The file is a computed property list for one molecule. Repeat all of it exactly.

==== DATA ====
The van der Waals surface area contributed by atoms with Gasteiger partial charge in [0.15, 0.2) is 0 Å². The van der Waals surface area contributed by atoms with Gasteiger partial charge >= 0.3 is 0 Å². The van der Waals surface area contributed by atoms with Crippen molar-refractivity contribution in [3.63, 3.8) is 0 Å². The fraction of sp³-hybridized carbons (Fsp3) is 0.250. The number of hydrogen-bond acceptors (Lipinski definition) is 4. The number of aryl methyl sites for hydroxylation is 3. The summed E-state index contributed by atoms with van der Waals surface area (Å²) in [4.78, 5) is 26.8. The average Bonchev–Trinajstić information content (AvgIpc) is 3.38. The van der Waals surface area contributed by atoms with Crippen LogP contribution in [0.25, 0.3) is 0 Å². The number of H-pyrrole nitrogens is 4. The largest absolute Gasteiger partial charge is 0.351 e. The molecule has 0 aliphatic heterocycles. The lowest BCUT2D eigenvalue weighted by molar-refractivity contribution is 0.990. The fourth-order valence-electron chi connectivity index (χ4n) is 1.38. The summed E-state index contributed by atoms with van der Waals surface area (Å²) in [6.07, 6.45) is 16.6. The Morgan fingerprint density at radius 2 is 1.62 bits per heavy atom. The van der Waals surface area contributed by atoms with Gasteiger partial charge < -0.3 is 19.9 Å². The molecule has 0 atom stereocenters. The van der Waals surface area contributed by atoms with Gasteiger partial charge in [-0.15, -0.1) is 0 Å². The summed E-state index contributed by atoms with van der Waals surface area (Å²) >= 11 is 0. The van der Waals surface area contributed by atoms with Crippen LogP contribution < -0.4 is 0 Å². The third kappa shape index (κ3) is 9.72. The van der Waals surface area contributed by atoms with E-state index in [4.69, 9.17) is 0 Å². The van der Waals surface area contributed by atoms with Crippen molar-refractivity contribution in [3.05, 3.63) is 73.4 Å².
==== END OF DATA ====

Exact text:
The van der Waals surface area contributed by atoms with Gasteiger partial charge in [0.15, 0.2) is 0 Å². The van der Waals surface area contributed by atoms with Gasteiger partial charge >= 0.3 is 0 Å². The van der Waals surface area contributed by atoms with Crippen molar-refractivity contribution in [3.63, 3.8) is 0 Å². The fraction of sp³-hybridized carbons (Fsp3) is 0.250. The number of hydrogen-bond acceptors (Lipinski definition) is 4. The number of aryl methyl sites for hydroxylation is 3. The summed E-state index contributed by atoms with van der Waals surface area (Å²) in [4.78, 5) is 26.8. The average Bonchev–Trinajstić information content (AvgIpc) is 3.38. The van der Waals surface area contributed by atoms with Crippen LogP contribution in [0.25, 0.3) is 0 Å². The number of H-pyrrole nitrogens is 4. The largest absolute Gasteiger partial charge is 0.351 e. The molecule has 0 aliphatic heterocycles. The lowest BCUT2D eigenvalue weighted by molar-refractivity contribution is 0.990. The fourth-order valence-electron chi connectivity index (χ4n) is 1.38. The summed E-state index contributed by atoms with van der Waals surface area (Å²) in [6.07, 6.45) is 16.6. The Morgan fingerprint density at radius 2 is 1.62 bits per heavy atom. The van der Waals surface area contributed by atoms with Gasteiger partial charge < -0.3 is 19.9 Å². The molecule has 0 atom stereocenters. The van der Waals surface area contributed by atoms with Gasteiger partial charge in [-0.15, -0.1) is 0 Å². The summed E-state index contributed by atoms with van der Waals surface area (Å²) >= 11 is 0. The van der Waals surface area contributed by atoms with Crippen LogP contribution < -0.4 is 0 Å². The third kappa shape index (κ3) is 9.72. The van der Waals surface area contributed by atoms with E-state index in [4.69, 9.17) is 0 Å². The van der Waals surface area contributed by atoms with Crippen molar-refractivity contribution in [3.05, 3.63) is 73.4 Å².